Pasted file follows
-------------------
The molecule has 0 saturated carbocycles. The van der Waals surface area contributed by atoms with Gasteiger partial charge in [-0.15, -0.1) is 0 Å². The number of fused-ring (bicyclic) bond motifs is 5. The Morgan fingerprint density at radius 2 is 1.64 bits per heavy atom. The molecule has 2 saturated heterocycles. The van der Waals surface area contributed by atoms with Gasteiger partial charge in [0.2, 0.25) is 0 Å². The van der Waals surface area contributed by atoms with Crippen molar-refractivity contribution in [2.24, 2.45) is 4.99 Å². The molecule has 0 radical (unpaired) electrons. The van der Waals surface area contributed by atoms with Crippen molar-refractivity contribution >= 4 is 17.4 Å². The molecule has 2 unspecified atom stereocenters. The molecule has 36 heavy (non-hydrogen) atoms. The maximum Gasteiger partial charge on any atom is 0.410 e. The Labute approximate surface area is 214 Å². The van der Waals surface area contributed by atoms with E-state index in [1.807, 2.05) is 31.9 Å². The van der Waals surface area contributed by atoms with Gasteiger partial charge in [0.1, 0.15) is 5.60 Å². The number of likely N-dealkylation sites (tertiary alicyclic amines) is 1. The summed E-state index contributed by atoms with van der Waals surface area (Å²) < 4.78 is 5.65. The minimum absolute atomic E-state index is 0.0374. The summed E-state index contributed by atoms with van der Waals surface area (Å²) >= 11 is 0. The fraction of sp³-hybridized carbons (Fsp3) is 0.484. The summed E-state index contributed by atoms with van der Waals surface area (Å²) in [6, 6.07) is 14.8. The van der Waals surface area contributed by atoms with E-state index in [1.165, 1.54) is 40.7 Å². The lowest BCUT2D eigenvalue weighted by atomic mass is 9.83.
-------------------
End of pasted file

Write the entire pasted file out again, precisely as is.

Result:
The molecule has 0 saturated carbocycles. The van der Waals surface area contributed by atoms with Gasteiger partial charge in [-0.15, -0.1) is 0 Å². The number of fused-ring (bicyclic) bond motifs is 5. The Morgan fingerprint density at radius 2 is 1.64 bits per heavy atom. The molecule has 2 saturated heterocycles. The van der Waals surface area contributed by atoms with Gasteiger partial charge in [0.2, 0.25) is 0 Å². The van der Waals surface area contributed by atoms with Crippen molar-refractivity contribution in [2.24, 2.45) is 4.99 Å². The molecule has 0 radical (unpaired) electrons. The van der Waals surface area contributed by atoms with Crippen molar-refractivity contribution >= 4 is 17.4 Å². The molecule has 2 unspecified atom stereocenters. The molecule has 36 heavy (non-hydrogen) atoms. The maximum Gasteiger partial charge on any atom is 0.410 e. The Labute approximate surface area is 214 Å². The van der Waals surface area contributed by atoms with E-state index in [1.807, 2.05) is 31.9 Å². The van der Waals surface area contributed by atoms with Gasteiger partial charge in [0.1, 0.15) is 5.60 Å². The number of likely N-dealkylation sites (tertiary alicyclic amines) is 1. The summed E-state index contributed by atoms with van der Waals surface area (Å²) < 4.78 is 5.65. The minimum absolute atomic E-state index is 0.0374. The summed E-state index contributed by atoms with van der Waals surface area (Å²) >= 11 is 0. The fraction of sp³-hybridized carbons (Fsp3) is 0.484. The summed E-state index contributed by atoms with van der Waals surface area (Å²) in [6, 6.07) is 14.8. The van der Waals surface area contributed by atoms with E-state index in [1.165, 1.54) is 40.7 Å². The lowest BCUT2D eigenvalue weighted by atomic mass is 9.83.